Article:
Audubon Insectarium appears tailored to appeal primarily to children

The Audubon Insectarium is evidently the red-headed stepchild of the Audubon Institute family of parks. We visited the facility several weeks ago and simply getting in proved to be more challenging than I anticipated. Because the Institute made the dubious decision to locate this attraction on the premises of a federal building, there is an absurdly high level of security required to enter, including a  metal detector and an x-ray scanner for your personal belongings. We didn’t get to experience any of that at first, of course, because we had pocket knives that we customarily carry on our persons. When Angie apprised one of the guards of this fact, he told us rather pointedly that signs were posted outside the building and that we were breaking the law by standing there. So we walked the four blocks back to the car because I refused to throw my knife away outside the building. When we returned to the facility, we then got to experience the full range of amenities at the security checkpoint, including having to remove EVERYTHING from my pockets and take off my belt. The lady behind me had to remove her shoes because they apparently had some kind of metal component that offended the walk-through detector. It was all fairly humiliating for a simple trip to a zoological feature; I haven’t had that level of scrutiny in any airport I’ve ever travelled through.

After the trial that was getting into the facility, we discovered (not to my great surprise) that the “Insectarium” could probably be more properly referred to as an “Arthropodarium” (although I will concede that this does not roll off the tongue quite as smoothly). We were greeted near the entrance by some fantastic cave roaches, a species I had not seen in person previously. These are quite large organisms, getting as large as 10 centimeters (by comparison the largest roaches you are likely to encounter “in the wild” locally are American cockroaches which only grow to approximately 40 mm). Next we encountered some velvet worms and millipedes. An assortment of leaf- and stick-mimics were on display along with a colony of leafcutter ants, Formosan termites (a huge problem for wooden structures in New Orleans), and curiously, yellow-fever mosquitoes (Aedes aegypti), which have largely been displaced in this area (for decades) by Aedes albopictus.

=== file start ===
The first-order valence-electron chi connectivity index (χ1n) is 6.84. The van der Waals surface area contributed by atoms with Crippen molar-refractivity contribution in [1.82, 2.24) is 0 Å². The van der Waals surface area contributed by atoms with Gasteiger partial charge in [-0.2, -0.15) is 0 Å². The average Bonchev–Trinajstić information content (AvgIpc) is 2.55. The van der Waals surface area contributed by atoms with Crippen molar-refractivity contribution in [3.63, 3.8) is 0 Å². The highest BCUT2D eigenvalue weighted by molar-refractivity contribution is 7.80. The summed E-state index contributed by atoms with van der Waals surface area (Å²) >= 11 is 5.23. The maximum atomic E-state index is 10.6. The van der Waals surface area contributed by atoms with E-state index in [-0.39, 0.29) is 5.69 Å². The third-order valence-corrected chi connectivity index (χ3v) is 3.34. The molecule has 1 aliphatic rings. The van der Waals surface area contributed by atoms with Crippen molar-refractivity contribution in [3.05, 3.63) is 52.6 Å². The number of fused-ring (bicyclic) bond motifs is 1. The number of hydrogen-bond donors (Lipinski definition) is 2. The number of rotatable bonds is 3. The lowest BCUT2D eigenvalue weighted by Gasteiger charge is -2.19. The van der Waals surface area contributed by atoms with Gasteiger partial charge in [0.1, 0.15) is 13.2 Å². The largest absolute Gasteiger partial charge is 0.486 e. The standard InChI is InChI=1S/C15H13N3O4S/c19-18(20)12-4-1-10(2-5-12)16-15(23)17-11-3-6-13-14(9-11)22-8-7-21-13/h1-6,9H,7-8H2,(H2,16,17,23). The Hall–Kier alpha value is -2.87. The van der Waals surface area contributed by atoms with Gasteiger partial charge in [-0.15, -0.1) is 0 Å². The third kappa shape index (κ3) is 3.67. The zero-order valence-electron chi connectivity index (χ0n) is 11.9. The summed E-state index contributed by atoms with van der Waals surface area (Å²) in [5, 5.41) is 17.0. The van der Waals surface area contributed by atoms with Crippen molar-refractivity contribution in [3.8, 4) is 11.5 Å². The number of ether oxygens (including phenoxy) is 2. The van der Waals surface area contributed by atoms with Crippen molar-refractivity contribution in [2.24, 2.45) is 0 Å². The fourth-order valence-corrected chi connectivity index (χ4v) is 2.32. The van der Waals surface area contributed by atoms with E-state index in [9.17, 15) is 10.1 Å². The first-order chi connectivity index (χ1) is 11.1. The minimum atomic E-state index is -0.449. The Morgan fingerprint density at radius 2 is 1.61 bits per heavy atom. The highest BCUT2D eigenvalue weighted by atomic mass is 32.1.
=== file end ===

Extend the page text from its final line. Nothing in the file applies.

There were numerous kid-oriented features. These included a “walk underground area” complete with a motion-triggered giant fake spider (fortunately I was able to steer Angie clear of this); a demonstration area with trap-jaw ants and Madagascar hissing roaches; and a “4-D” movie theater with a short, slightly-educational eight-minute animated film. The “4D” is apparently a term that refers to “interactive” features such as a misting spray to simulate pheremones and “jumping” seats to simulate the sensation of something crawling under your butt. William Castle would be proud.

There is also an “insect tasting” where visitors can try prepared edible insects but we were too late for the morning offering.

The tour finishes with a gratuitously Japanese-themed butterfly garden with tortoises, birds, and a koi pond tossed in for good measure. The butterfly garden is interesting enough but it’s fairly small and padded with lots of non-lepidopteran things and thus pales in comparison to the one found at the Houston Museum of Natural Science. Unsurprisingly, the butterfly garden exits directly to the gift shop.

A casual trip through the facility will take approximately an hour. Given the extraordinary diversity represented by the Insecta alone, on the whole I found this experience to be somewhat underwhelming. The collection is not terribly large nor does it appear that much effort was made to design this facility with a sufficient scope to give kids or adults an appreciation for insects. There are no apterygotes and no real mention that they exist. There was a larger bee colony at the now-defunct Louisiana Nature Center (and there exists a larger one at the Bluebonnet Swamp BREC park in Baton Rouge). Aside from the economic damage caused by termites, the ecological benefits of ants, and the human costs of yellow fever, there is little discussion of the impact that insects have on the world and on Man. At the end of the day, this is essentially more of a “place to take the kids on the weekend” than a zoological park.

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